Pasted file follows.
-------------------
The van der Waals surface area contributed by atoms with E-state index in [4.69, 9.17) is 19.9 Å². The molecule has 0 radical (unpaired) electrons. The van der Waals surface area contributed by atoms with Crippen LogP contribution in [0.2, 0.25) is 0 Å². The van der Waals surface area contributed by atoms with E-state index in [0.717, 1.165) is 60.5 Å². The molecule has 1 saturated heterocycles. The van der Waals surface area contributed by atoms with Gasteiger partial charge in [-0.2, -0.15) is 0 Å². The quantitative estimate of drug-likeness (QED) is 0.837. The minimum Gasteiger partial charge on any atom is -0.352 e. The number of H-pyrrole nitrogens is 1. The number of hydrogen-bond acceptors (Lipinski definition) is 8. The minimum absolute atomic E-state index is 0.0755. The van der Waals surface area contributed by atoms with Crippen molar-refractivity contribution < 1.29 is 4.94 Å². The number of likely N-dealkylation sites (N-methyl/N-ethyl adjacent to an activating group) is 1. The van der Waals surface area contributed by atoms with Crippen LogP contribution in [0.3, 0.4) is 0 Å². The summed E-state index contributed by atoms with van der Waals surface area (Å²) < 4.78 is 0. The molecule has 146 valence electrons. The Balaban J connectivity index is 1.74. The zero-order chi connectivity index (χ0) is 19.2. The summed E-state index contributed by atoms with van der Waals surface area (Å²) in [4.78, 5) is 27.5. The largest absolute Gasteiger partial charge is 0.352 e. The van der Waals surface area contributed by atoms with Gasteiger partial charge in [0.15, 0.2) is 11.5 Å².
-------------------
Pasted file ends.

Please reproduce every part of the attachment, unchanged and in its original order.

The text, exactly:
The van der Waals surface area contributed by atoms with E-state index in [4.69, 9.17) is 19.9 Å². The molecule has 0 radical (unpaired) electrons. The van der Waals surface area contributed by atoms with Crippen LogP contribution in [0.2, 0.25) is 0 Å². The van der Waals surface area contributed by atoms with E-state index in [0.717, 1.165) is 60.5 Å². The molecule has 1 saturated heterocycles. The van der Waals surface area contributed by atoms with Gasteiger partial charge in [-0.2, -0.15) is 0 Å². The quantitative estimate of drug-likeness (QED) is 0.837. The minimum Gasteiger partial charge on any atom is -0.352 e. The number of H-pyrrole nitrogens is 1. The number of hydrogen-bond acceptors (Lipinski definition) is 8. The minimum absolute atomic E-state index is 0.0755. The van der Waals surface area contributed by atoms with Crippen molar-refractivity contribution < 1.29 is 4.94 Å². The number of likely N-dealkylation sites (N-methyl/N-ethyl adjacent to an activating group) is 1. The van der Waals surface area contributed by atoms with Crippen LogP contribution in [0.3, 0.4) is 0 Å². The summed E-state index contributed by atoms with van der Waals surface area (Å²) < 4.78 is 0. The molecule has 146 valence electrons. The Balaban J connectivity index is 1.74. The zero-order chi connectivity index (χ0) is 19.2. The summed E-state index contributed by atoms with van der Waals surface area (Å²) in [4.78, 5) is 27.5. The largest absolute Gasteiger partial charge is 0.352 e. The van der Waals surface area contributed by atoms with Gasteiger partial charge in [0.15, 0.2) is 11.5 Å².